If a man tells friends and relatives about his fertility troubles, it often unleashes an avalanche of advice — some good, some bad. Almost invariably, someone will tell him he needs to wear loose pants and boxer shorts. This common belief is still being debated in the medical community, as studies on the impact of tight-fitting underwear on scrotal temperature are contradictory. Someone else might suggest an herbal “fertility” remedy. There’s no evidence that these will take a man any closer to fatherhood, according to a report from the University of Iowa — and worse, some herbal remedies could be harmful. Since herbs aren’t tested for safety and efficacy, as prescription drugs are, men should talk with their doctors before experimenting with any supplement.
Some pieces of common wisdom actually turn out to be true. According to a report from the Mayo Clinic, a man trying to start a family really should stay clear of hot tubs or saunas: The sperm factories in the testicles don’t work well under high temperatures. A Stony Brook University Hospital study found that men may also be feeling the heat from another direction — laptop computers. Researchers found that holding a laptop computer on a man’s lap for only an hour raised his testes temperature by 4.9 degrees Fahrenheit, which might be enough to impair fertility. Further research is needed to confirm the findings, say researchers.
Even if a man takes all the right steps and gets the best treatment possible, he may still be unable to father a child the “old-fashioned” way. But as long as he produces at least a few healthy sperm, there’s still hope.
In a procedure known as intracytoplasmic sperm injection (ICSI), doctors collect a single sperm and inject it directly into a woman’s egg in a laboratory dish. After fertilization, the embryo is implanted in the woman’s uterus. According to the CDC, about 32 percent of ICSI procedures resulted in live births in 2007. In women under 35, pregnancy rates can be 60 percent or higher. Unfortunately, one cycle of ICSI costs from $10,000 to $20,000 — a high price for a procedure with no guarantees.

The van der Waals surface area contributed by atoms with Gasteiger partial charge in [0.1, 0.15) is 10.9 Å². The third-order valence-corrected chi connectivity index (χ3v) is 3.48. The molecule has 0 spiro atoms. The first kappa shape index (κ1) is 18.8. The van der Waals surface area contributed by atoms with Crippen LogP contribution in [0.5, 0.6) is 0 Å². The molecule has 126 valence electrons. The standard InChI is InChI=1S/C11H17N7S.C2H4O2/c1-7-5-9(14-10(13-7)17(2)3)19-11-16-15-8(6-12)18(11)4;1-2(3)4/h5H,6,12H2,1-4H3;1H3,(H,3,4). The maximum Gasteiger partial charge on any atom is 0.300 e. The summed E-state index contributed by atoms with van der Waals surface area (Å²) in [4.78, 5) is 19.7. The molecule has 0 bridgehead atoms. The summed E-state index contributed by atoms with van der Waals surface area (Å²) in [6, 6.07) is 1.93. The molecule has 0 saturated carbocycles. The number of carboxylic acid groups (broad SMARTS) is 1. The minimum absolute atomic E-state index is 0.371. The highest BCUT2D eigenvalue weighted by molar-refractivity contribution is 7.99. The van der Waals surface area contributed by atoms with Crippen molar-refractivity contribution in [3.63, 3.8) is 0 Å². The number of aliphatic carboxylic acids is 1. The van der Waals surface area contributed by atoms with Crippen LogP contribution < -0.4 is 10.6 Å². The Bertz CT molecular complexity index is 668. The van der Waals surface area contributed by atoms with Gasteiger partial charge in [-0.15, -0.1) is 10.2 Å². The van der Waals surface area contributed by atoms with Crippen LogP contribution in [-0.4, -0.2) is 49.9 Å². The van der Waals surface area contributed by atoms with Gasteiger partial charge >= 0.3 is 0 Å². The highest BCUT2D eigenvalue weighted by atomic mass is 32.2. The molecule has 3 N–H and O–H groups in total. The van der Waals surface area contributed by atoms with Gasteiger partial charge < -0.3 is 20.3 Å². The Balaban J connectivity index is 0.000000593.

After consulting with doctors and, more importantly, with each other, many couples decide not to try such measures. They may turn to a sperm bank or an adoption agency, or decide on a life without children. Some feelings of disappointment are inevitable, but at least they can get off the emotional roller-coaster they experienced month after month.
As easy as it seems, fatherhood isn’t for everyone. It only comes to men who are either naturally fertile or willing to take action. A growing number of men are finding the courage to make that first call to the doctor. Their spouses are grateful — and their children will be too.
Interview with Larry Lipshultz, MD, chief of the division of male reproductive medicine and surgery at Houston’s Baylor College of Medicine.
Sandlow, J.I. Shattering the myths about male fertility. Postgraduate Medicine. May 2002. 107(2).
Mayo Clinic. Infertility. June 2009.
Jarow, J.P. et al. Best practice policies for male infertility. The Journal of Urology. May 2002. 167: 2138-2144.
Jarring Result, Extreme biking can hurt men’s fertility, by Nathan Seppa, Science News Dec. 7, 2002; Vol. 162, No. 23
Sheynkin Y, et al. Increase in scrotal temperature in laptop computer users. Human Reproduction. Dec 9, 2004.
American Society for Reproductive Medicine. FAQs About Infertility.
Mayo Clinic. Low Sperm Count. June 2010.
Mayo Clinic. Male Infertility. June 2010.
Physician’s Desktop Reference. Azulfidine.
Centers for Disease Control. 2007 Assisted Reproductive Technology Success Rates. Dec. 2009.